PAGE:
Agricultural Microbiology

Current Research

Biostimulant Practices for Mitigating Herbicide Drift

This project aims to examine microbial responses to the class 4 herbicide, 2, 4-D. We will be using a type of functional analysis called “community level physiological profiling” to examine how soil microbes are responding to the herbicide alone, and the herbicide in the presence of various biostimulants. The overall goal is to find combinations of nutrients and biostimulants that mitigate damage caused by pesticide drift.

Early Research.

Dr. Mary Lucero has been conducting research in agricultural microbiology and biochemical ecology for over 30 years. As a pioneer in the study of endophytic fungi (fungi that live inside plants), she used DNA technologies to validate observations by Dr. Jerry Barrow that endophytic communities are a universal feature of plants. Endophytes add genetic diversity and help plants adapt to changing environments.

Mary conducted greenhouse and field research evaluating the potential for endophytes to improve primary (ie: “plant”) production on arid rangelands. Observing that endophytes could improve plant drought and heat tolerance, she worked with other USDA-ARS scientists to transfer these endophytes to crop plants and rangeland grasses.

Other Research Experiences

Other areas of research have included natural product chemistry (capsaicins, fatty acids, phenolics, and essential oils), plant tissue culture, and bioremediation. Her natural product chemistry was tied to larger questions, including how plants respond to stress, degrade toxic substances, or deter pests and herbivores (including livestock). She has experience with gas and liquid chromatography, mass spectroscopy, community level physiological profiling (CLPP), microscopy, genetic and phylogentic analysis, and field experience with vegetation analysis and soil food web analysis.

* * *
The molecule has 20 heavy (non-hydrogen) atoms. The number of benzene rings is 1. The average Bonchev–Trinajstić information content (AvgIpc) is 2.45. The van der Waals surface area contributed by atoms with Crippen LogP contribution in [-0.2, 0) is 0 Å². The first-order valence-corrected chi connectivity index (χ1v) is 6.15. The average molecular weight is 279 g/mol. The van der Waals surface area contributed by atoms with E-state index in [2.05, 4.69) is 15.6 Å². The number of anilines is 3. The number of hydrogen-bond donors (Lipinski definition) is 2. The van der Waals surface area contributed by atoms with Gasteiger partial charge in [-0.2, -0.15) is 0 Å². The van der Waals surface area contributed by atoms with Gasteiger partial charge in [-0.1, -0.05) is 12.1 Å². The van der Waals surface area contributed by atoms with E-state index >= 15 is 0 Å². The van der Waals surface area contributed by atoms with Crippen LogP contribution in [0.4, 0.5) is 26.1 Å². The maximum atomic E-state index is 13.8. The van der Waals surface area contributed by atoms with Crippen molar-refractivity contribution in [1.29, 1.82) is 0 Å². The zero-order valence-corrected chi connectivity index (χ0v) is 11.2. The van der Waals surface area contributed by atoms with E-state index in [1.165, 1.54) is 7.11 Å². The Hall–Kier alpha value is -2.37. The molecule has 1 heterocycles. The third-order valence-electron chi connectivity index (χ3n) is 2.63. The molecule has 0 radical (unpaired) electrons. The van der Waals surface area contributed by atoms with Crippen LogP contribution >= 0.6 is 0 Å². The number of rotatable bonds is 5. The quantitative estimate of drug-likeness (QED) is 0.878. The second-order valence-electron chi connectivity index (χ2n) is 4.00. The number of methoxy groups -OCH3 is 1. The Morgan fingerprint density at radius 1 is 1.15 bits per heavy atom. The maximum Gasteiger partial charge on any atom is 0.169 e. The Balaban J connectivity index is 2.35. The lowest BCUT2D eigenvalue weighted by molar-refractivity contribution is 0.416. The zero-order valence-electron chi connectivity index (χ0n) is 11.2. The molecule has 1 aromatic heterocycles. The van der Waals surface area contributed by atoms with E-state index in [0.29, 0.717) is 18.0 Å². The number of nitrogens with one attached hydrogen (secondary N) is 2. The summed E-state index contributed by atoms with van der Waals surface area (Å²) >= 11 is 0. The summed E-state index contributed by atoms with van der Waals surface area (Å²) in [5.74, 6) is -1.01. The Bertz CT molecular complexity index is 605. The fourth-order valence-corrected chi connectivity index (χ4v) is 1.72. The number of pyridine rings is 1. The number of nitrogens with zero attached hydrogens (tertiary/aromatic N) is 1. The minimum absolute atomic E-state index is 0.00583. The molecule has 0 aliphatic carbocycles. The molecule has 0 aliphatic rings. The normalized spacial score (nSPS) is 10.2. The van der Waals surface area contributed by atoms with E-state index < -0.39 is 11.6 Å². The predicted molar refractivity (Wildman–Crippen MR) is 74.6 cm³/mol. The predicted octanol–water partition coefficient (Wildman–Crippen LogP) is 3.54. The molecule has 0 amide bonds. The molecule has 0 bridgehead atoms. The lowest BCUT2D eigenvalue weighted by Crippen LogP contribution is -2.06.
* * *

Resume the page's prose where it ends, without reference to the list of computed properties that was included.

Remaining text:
Do You Have Research Questions?

We collaborate on projects that utilize our research capabilities to help growers. We can run small analyses in house. For larger projects, we collaborate with universities, producers, and/or independent scientists who can benefit from our

  • greenhouse and microbial bioassays
  • microbial physiological profiling (CLPP)
  • microscopy
  • genetic and phylogenetic data analysis
  • field studies in our grazing pastures and fruit orchard.

We can collaborate on grants and grant writing. We are most interested in research and outreach efforts that help growers embrace regenerative agriculture with confidence.

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